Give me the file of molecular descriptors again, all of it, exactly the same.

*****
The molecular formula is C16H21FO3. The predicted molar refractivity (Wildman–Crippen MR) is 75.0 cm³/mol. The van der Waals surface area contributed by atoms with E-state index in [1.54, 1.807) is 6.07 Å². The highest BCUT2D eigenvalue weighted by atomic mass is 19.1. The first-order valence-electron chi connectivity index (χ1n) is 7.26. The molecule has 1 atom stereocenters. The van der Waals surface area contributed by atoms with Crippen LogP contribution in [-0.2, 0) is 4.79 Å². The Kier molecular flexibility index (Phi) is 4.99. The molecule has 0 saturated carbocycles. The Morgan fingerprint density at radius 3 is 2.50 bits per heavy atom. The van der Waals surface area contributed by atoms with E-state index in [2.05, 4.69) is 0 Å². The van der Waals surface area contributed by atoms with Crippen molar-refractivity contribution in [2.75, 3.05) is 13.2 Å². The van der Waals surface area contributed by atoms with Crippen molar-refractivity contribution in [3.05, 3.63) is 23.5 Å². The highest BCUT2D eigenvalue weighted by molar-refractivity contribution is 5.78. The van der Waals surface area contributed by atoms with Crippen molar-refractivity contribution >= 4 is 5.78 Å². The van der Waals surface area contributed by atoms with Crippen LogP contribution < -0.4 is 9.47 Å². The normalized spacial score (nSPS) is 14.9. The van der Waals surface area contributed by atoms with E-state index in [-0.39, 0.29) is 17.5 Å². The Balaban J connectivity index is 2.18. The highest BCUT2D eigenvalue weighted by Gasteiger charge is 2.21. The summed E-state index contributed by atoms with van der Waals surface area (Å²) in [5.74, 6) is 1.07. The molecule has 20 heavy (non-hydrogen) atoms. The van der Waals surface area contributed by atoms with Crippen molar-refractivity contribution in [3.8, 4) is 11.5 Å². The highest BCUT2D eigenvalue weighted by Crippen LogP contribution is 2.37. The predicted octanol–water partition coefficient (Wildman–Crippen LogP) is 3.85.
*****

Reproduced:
The molecular formula is C16H21FO3. The predicted molar refractivity (Wildman–Crippen MR) is 75.0 cm³/mol. The van der Waals surface area contributed by atoms with E-state index in [1.54, 1.807) is 6.07 Å². The highest BCUT2D eigenvalue weighted by atomic mass is 19.1. The first-order valence-electron chi connectivity index (χ1n) is 7.26. The molecule has 1 atom stereocenters. The van der Waals surface area contributed by atoms with Crippen LogP contribution in [-0.2, 0) is 4.79 Å². The Kier molecular flexibility index (Phi) is 4.99. The molecule has 0 saturated carbocycles. The Morgan fingerprint density at radius 3 is 2.50 bits per heavy atom. The van der Waals surface area contributed by atoms with E-state index in [2.05, 4.69) is 0 Å². The van der Waals surface area contributed by atoms with Crippen molar-refractivity contribution in [2.75, 3.05) is 13.2 Å². The van der Waals surface area contributed by atoms with Crippen molar-refractivity contribution in [3.05, 3.63) is 23.5 Å². The highest BCUT2D eigenvalue weighted by molar-refractivity contribution is 5.78. The van der Waals surface area contributed by atoms with Crippen molar-refractivity contribution >= 4 is 5.78 Å². The van der Waals surface area contributed by atoms with Crippen LogP contribution < -0.4 is 9.47 Å². The normalized spacial score (nSPS) is 14.9. The van der Waals surface area contributed by atoms with E-state index in [-0.39, 0.29) is 17.5 Å². The Balaban J connectivity index is 2.18. The highest BCUT2D eigenvalue weighted by Gasteiger charge is 2.21. The summed E-state index contributed by atoms with van der Waals surface area (Å²) in [5.74, 6) is 1.07. The molecule has 20 heavy (non-hydrogen) atoms. The van der Waals surface area contributed by atoms with Crippen molar-refractivity contribution in [3.8, 4) is 11.5 Å². The highest BCUT2D eigenvalue weighted by Crippen LogP contribution is 2.37. The predicted octanol–water partition coefficient (Wildman–Crippen LogP) is 3.85.